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(Washington, D.C., November 19, 2019)  Yesterday, Secretary of State Mike Pompeo issued a watershed statement that demonstrated a profound degree of intellectual honesty and moral clarity regarding the issue of international law vis-à-vis the Israeli settlements. The fact is that various administrations since 1967, have had differing opinions regarding the legality of Israeli settlements. What they have based their arguments upon has been United Nations Resolution 242, which came about as a result of the 1967 conflict, when Israel was attacked on all sides and even managed to win land in its defensive war.

The wording of this resolution specifically avoids use of the article “the”, meaning Israel was never required to withdraw from all of the territories that Israel won in its defensive war of 1967 for peace. In fact, many legal scholars have argued that Israel has already fulfilled these requirements by withdrawing from all of the Sinai in 1982 and from Gaza and Jericho in 2005.

The meaning of UN Security Council Resolution 242 was totally clear to those who had drafted it.

Former Assistant Secretary of State Joseph Sisco had said, “I was engaged in the negotiation for months of that resolution. That resolution did not say ‘total withdrawal.’”

Yet this resolution has been misread and quoted and re-quoted by those who want Israel to return to the nearly indefensible boundaries of June 4, 1967, (before the outbreak of the 1967 War). Those were what former Ambassador Abba Eban of Israel’s Labor Party had called “the Auschwitz borders,” and would make Israel merely 9 miles wide in its narrowest waist.

Said President Lyndon Johnson at the time, “an immediate return to the situation as it was on June 4th is not a prescription for peace, but for renewed hostilities.” What was needed, he asserted, were “recognized boundaries, that would provide security against terror, destruction and war.”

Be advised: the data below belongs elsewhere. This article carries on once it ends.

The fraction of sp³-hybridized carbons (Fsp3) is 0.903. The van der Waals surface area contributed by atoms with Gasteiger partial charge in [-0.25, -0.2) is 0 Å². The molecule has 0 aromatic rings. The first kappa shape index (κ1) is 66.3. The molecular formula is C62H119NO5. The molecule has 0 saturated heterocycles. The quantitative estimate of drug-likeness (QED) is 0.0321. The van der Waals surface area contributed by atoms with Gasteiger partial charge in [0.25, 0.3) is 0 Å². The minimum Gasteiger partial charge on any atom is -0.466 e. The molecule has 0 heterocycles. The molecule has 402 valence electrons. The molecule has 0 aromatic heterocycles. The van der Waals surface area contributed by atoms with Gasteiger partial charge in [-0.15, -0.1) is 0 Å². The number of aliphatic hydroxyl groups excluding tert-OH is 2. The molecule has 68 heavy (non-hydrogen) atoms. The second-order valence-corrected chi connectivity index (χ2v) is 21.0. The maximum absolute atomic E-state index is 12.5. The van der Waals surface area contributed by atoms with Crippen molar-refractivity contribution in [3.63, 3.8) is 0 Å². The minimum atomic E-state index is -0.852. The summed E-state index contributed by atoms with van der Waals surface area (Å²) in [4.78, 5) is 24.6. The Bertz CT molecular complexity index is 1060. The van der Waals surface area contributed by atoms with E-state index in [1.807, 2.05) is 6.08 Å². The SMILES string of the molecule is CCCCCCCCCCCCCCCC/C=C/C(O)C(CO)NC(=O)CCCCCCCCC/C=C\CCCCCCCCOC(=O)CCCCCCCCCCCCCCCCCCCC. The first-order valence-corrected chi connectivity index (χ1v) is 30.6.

The important thing to remember about international law is that certain principles are constantly invoked as though sacrosanct, while others are totally dismissed and ignored. And that it is not, by any means, monolithic.

While we have constantly been hearing about UN resolution 242, one rarely hears about other acts of international law, such as the Mandate for Palestine. At the San Remo Conference, in April 1920, the boundaries of what was then “Palestine” were given to the Jewish people. The resolution had been drafted by the principles of World War I – Britain, France, Italy and Japan – and included all of Jerusalem, Judea, and Samaria. It was voted upon in the League of Nations on July 24, 1922 and passed unanimously.

It has never been revoked, or formally superseded. Yet it has been almost entirely ignored.

Says EMET Founder and President, Sarah Stern, “We are profoundly grateful to Secretary of State Mike Pompeo for his intellectual honesty and moral clarity. Secretary of State Pompeo deeply understands the complexities and imprecision of invoking international law, and that it is not monolithic regarding this issue. That is reflected in his statement that ‘International law does not compel a particular outcome, nor create a legal obstacle to a negotiated resolution.’”

“The Secretary of State also understands the realities on the ground. These sobering realities include an Islamic republic of Iran that is on the march, and is trying to create a pincer-like grasp surrounding Israel on the north with its terror proxy, Hezbollah, and on the south with its support for the Sunni terror group, Hamas. He understands that Iran is the world’s leading state sponsor of terrorism. He understands the hegemonic aspirations of the Islamic Republic. He understands that every piece of land that Israel has withdrawn from, including Southern Lebanon in June of 2000 and Gaza in 2005, have been used by Iranian backed terrorist groups to launch missiles on the State of Israel.”

“He further understands that the maximalist demands of the Palestinians and their constant refusal to sit down and negotiate directly with the Israelis today will lead to their own undoing.

About the Author

The Endowment for Middle East Truth
Founded in 2005, The Endowment for Middle East Truth (EMET) is a Washington, D.C. based think tank and policy center with an unabashedly pro-America and pro-Israel stance. EMET (which means truth in Hebrew) prides itself on challenging the falsehoods and misrepresentations that abound in U.S. Middle East policy.

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